My friends Mike and Karen Moreland, who were recently in Paris, send me this photo they took of a shop window in Montmartre. They said it reminded them of me.
Well, I can see why. This character doesn’t look much like me now, but I think it looks a lot like who I was in the 1970s, during the seven years I worked for Kepler’s Books and Magazines in Menlo Park, California.
During the 1960s, ’70s, and into the ’80s, I worked for a great many independent bookstores. Of course those were the halcyon days when there were a great many independent bookstores. Most of those jobs were temporary or seasonal work. But my main bookstore job, and the one that fulfilled me most, was my stretch at Kepler’s. During that time I learned more about the publishing business than I’d ever known before. I learned about product, and sales, and trends. I also enjoyed, more than ever, working with that gentle segment of the public known as readers.
Kepler’s Books was an important store, an intellectual focal point of the San Francisco Peninsula. It was known for Roy Kepler’s brave pacifist philosophy and it was also the hippest place in town to be. Just being a clerk there gave me minor status in my community; it also gave me a community of friends like none I’ve ever had before or since.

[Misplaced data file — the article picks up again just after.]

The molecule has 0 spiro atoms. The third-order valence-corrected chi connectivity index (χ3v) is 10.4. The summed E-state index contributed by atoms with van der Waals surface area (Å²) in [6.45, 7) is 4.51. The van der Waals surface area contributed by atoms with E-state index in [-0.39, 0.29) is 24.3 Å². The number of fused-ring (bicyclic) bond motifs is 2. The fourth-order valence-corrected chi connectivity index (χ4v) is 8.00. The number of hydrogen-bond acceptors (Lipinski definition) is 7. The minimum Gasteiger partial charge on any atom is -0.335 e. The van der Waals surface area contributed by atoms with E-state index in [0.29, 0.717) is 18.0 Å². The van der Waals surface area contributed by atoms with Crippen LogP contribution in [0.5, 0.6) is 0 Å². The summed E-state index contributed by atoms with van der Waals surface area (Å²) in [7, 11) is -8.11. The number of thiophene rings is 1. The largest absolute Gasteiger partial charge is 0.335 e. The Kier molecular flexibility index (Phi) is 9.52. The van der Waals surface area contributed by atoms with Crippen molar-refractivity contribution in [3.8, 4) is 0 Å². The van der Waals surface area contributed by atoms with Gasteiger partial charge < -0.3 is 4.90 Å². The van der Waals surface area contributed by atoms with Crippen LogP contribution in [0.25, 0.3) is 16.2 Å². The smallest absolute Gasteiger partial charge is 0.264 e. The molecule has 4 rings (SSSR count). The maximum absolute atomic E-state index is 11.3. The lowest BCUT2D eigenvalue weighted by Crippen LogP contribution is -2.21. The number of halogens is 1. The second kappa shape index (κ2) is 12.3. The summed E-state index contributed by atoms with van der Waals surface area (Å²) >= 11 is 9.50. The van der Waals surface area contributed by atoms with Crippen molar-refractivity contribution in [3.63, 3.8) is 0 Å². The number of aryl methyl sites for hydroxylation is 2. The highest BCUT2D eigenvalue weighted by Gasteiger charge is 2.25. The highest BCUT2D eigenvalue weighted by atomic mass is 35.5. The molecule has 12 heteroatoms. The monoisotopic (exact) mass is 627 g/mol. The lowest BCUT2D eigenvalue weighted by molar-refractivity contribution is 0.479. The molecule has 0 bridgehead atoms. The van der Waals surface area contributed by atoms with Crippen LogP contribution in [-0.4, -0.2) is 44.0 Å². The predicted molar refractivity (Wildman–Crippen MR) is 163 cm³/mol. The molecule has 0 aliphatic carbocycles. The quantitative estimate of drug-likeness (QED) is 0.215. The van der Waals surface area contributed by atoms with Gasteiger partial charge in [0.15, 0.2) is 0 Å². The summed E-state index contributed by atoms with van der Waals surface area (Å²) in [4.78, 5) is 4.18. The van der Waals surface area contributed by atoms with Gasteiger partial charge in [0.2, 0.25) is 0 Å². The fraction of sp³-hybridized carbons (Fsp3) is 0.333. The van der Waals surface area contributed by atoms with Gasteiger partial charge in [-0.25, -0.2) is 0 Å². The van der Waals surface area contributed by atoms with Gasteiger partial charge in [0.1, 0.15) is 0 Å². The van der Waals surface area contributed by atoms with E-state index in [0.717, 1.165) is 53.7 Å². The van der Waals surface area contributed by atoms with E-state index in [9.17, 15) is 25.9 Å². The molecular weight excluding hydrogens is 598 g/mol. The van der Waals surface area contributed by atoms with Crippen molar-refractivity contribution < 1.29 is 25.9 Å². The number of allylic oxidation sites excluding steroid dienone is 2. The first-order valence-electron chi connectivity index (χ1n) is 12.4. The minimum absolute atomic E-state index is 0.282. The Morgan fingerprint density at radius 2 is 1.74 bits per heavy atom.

I started out at Kepler’s in late 1970 as the returns clerk, sorting out a mountain of returns that hadn’t been dealt with for months. I learned quickly that I loved shipping and receiving. Within a few weeks I started taking on more and more hours clerking on the floor, until I eventually had three full days of work a week. I enjoyed my work days as much as my days off. I felt like a gardener in the store, weeding the shelves, arranging the stock, making the order more orderly, watching the crop grow, get plucked, be replanted.
In 1974, when the buyer retired, I asked Roy if I could replace him. Roy agreed, and I became a full-time, responsible employee with a decent salary and a challenging job. Roy had recently doubled the size of the store, so part of my buying job involved filling vast space with stock, and in those days the paperback book business was growing madly. It was a buyer’s dream.
I think I did well. I introduced a number of improvements, kept the store stocked, and saw the store grow. That year’s Christmas was the biggest yet for Kepler’s Books and Magazines.
But, alas, I was not ready for full-time work, nor was I ready for that kind of responsibility. I freaked out. Couldn’t handle it. So in the summer of 1975, I called Roy and asked him if I could have my old job back. Once again Roy gave me my wish, and I returned to being a part-time bookstore clerk, the happiest job I’d ever had, and a job I kept until 1977.
It may have been a mistake for me to forsake the buyer’s job. Part of my conscience tried to get me to grow up and become a responsible bread-winner, to grow into a growing career. Who knows? Maybe I should have stuck with it. Instead, I cruised for a while, then became a free-lance editor, then became a small-press publisher.
I can’t say I have a single regret.